Which is why I'm starting to think I'm actually getting about as many of those as I can handle. Not just for the sake of my sanity, such as it is, but because of the technical skills I've had to learn to make these things happen. I've had to spend a lot of years drawing, say, fruit, to get my understanding of how different surface textures reflect light.
I'm not going to wander off into a lot of technical waffle, I just want to leave you with the thought that there is always something to be learnt, whether you are sketching, collecting, taking photos or just testing new materials. You never know when that little bit of knowledge might come in handy. It's all important.
Oh, and don't let your feet hang off the end of the bed- I know what's under there :)
More of Karen Ruffles' work can be found here
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I'm delighted to featured this very talented jewelry designer. Huiyi Tan was born in China, was partly educated in the UK, lived some time in the US but is now in Cornwall, UK working on her collections.
Huiyi is an GIA Accredited Jewelry Professional. She was first trained to be an interior designer at college in China, and gained her MA in jewelry design at the School of Jewelry, Birmingham Institute of Art & Design in the UK. After graduation, she lived in America for about 4 years and traveled to the U.K. from time to time. Since June 2010, she has been active in the artisan market as an independent jewelry designer and maker.
Some of the work Huiyi does is research work. She says:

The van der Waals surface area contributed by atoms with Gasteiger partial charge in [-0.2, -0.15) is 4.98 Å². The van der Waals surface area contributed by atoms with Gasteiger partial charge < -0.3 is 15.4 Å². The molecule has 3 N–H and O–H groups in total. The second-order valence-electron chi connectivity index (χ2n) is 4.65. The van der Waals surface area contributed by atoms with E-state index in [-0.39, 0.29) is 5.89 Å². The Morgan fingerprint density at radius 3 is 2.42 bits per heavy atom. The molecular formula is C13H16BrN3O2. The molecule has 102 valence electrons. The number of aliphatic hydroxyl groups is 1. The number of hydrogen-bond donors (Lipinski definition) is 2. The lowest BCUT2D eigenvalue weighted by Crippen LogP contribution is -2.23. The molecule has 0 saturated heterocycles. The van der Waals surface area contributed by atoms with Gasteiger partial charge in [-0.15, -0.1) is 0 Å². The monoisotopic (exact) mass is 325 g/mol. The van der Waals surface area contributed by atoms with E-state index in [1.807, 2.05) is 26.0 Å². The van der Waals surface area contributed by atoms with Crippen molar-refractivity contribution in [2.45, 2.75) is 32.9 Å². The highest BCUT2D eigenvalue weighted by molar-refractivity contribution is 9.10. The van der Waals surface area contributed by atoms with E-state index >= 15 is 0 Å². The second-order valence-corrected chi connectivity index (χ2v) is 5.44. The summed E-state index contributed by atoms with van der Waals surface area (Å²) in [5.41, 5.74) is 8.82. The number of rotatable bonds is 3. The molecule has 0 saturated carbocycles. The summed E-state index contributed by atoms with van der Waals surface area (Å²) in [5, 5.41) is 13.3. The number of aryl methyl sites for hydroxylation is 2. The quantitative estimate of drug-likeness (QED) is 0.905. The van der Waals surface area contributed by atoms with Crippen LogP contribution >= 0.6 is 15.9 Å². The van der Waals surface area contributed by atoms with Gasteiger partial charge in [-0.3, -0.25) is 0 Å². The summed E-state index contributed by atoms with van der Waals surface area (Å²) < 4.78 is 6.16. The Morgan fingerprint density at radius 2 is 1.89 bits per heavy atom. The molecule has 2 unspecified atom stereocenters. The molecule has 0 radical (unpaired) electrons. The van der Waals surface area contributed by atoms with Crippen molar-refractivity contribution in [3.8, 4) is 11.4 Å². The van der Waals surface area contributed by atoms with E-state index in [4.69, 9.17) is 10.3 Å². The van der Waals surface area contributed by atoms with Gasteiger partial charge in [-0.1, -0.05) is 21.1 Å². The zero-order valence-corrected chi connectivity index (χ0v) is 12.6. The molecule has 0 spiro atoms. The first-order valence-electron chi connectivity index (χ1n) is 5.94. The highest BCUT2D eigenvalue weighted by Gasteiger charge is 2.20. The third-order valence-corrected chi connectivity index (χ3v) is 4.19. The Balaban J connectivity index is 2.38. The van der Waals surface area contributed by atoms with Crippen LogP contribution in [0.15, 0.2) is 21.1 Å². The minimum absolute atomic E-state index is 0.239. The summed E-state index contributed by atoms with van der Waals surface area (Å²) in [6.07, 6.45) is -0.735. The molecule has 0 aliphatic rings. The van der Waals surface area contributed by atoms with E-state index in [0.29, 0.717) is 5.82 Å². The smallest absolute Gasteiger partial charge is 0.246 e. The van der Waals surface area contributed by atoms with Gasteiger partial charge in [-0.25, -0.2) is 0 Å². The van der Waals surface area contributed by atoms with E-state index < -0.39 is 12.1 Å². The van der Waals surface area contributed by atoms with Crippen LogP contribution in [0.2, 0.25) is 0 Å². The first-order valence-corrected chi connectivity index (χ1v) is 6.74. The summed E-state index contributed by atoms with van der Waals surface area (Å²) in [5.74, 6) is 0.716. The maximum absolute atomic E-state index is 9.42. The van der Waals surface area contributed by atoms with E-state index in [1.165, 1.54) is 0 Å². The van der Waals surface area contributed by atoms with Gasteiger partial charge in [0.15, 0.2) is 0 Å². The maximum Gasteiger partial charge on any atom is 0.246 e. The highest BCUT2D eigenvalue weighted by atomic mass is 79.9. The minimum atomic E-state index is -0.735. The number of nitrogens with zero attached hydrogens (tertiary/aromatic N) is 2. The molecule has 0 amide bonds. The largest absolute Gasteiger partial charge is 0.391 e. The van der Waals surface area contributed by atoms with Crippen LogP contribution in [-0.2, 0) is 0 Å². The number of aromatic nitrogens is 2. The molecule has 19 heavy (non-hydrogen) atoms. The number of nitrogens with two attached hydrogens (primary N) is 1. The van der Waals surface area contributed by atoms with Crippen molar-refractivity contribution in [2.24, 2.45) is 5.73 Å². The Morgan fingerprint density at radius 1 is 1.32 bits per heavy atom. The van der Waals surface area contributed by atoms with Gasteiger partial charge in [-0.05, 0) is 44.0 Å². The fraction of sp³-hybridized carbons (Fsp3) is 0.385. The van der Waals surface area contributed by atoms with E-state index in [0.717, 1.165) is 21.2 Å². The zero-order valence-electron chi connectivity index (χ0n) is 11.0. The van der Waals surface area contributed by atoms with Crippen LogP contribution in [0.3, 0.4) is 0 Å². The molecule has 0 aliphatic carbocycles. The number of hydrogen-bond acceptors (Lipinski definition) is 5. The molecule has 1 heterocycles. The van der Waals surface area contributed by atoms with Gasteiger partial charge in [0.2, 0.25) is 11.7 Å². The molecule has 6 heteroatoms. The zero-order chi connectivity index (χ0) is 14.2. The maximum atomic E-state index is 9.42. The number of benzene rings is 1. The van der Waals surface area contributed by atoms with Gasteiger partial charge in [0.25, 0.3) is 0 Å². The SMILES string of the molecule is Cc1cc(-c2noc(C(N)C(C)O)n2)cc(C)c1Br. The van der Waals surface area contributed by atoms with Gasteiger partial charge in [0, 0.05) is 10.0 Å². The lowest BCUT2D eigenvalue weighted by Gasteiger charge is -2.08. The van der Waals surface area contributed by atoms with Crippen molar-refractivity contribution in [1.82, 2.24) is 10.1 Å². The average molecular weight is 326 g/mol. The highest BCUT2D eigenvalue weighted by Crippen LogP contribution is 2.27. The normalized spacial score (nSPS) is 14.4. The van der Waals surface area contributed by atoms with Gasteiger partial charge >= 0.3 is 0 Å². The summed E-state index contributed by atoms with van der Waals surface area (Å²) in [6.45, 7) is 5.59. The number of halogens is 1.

" Because of the open visible space, I chose the ring as my practice and research object. There are three relationships that make these pieces attractive: the relationship between the hand and the form; between the hand and the fluidity; and between the form and the fluidity. They support one another."
You can find more of Huiyi's work here
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Welcome to the world of Bonnie Bruno.
She borrows her inspiration from the colors and textures found in nature. Her abstracts begin with an original nature photo which she digitally manipulates, adds texture, and paints with a Wacom Intuos pen tablet. She uses a professional lab for printing on high-quality archival papers.
Bonnie has been prolific in uploading her beautiful photography here on TAS. I always look forward to seeing her work and she surprises me with her creativity and her perspective. Please take a look at her profile here because I know you'll find it a joy.
Bonnie is also a writer of children's books and greeting cards.
Bonnie says: "One of the realities of a writer’s life is that our books don’t last forever. It has been said that the average shelf life of a book is around two years, so it’s every writer’s challenge to keep coming up with new ideas and to not waste time lamenting past projects that are no longer in print. I’ve written devotionals for families; teacher’s object talk books; a family guide to computing back in the early days of the Internet; a Bible study guide that was a finalist for the Gold Medallion Book Award; and a series of historical fiction for middlers. Each has been unique and special, and a joy to write."
You can get more information about Bonnie here